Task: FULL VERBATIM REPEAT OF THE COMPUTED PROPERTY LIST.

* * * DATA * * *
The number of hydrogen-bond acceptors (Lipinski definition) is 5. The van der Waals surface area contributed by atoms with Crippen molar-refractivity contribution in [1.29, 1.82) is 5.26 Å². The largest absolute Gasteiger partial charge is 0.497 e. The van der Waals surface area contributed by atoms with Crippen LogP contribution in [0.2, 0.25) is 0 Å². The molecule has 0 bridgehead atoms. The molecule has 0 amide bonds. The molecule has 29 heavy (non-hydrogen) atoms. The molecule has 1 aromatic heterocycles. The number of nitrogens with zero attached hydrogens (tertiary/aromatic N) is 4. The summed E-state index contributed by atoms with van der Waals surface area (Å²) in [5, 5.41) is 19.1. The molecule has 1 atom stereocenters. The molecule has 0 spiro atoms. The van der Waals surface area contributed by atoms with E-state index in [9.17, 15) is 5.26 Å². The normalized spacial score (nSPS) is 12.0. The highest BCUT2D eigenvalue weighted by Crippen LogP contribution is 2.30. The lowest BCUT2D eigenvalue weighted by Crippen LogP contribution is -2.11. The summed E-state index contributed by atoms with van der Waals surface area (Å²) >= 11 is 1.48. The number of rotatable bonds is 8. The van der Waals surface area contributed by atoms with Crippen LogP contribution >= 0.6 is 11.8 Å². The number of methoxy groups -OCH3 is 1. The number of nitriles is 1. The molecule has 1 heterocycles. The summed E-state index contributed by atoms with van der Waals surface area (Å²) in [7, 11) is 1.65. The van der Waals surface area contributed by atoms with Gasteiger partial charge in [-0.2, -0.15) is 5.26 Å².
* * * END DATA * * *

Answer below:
The number of hydrogen-bond acceptors (Lipinski definition) is 5. The van der Waals surface area contributed by atoms with Crippen molar-refractivity contribution in [1.29, 1.82) is 5.26 Å². The largest absolute Gasteiger partial charge is 0.497 e. The van der Waals surface area contributed by atoms with Crippen LogP contribution in [0.2, 0.25) is 0 Å². The molecule has 0 bridgehead atoms. The molecule has 0 amide bonds. The molecule has 29 heavy (non-hydrogen) atoms. The molecule has 1 aromatic heterocycles. The number of nitrogens with zero attached hydrogens (tertiary/aromatic N) is 4. The summed E-state index contributed by atoms with van der Waals surface area (Å²) in [5, 5.41) is 19.1. The molecule has 1 atom stereocenters. The molecule has 0 spiro atoms. The van der Waals surface area contributed by atoms with E-state index in [9.17, 15) is 5.26 Å². The normalized spacial score (nSPS) is 12.0. The highest BCUT2D eigenvalue weighted by Crippen LogP contribution is 2.30. The lowest BCUT2D eigenvalue weighted by Crippen LogP contribution is -2.11. The summed E-state index contributed by atoms with van der Waals surface area (Å²) >= 11 is 1.48. The number of rotatable bonds is 8. The van der Waals surface area contributed by atoms with Crippen LogP contribution >= 0.6 is 11.8 Å². The number of methoxy groups -OCH3 is 1. The number of nitriles is 1. The molecule has 1 heterocycles. The summed E-state index contributed by atoms with van der Waals surface area (Å²) in [7, 11) is 1.65. The van der Waals surface area contributed by atoms with Gasteiger partial charge in [-0.2, -0.15) is 5.26 Å².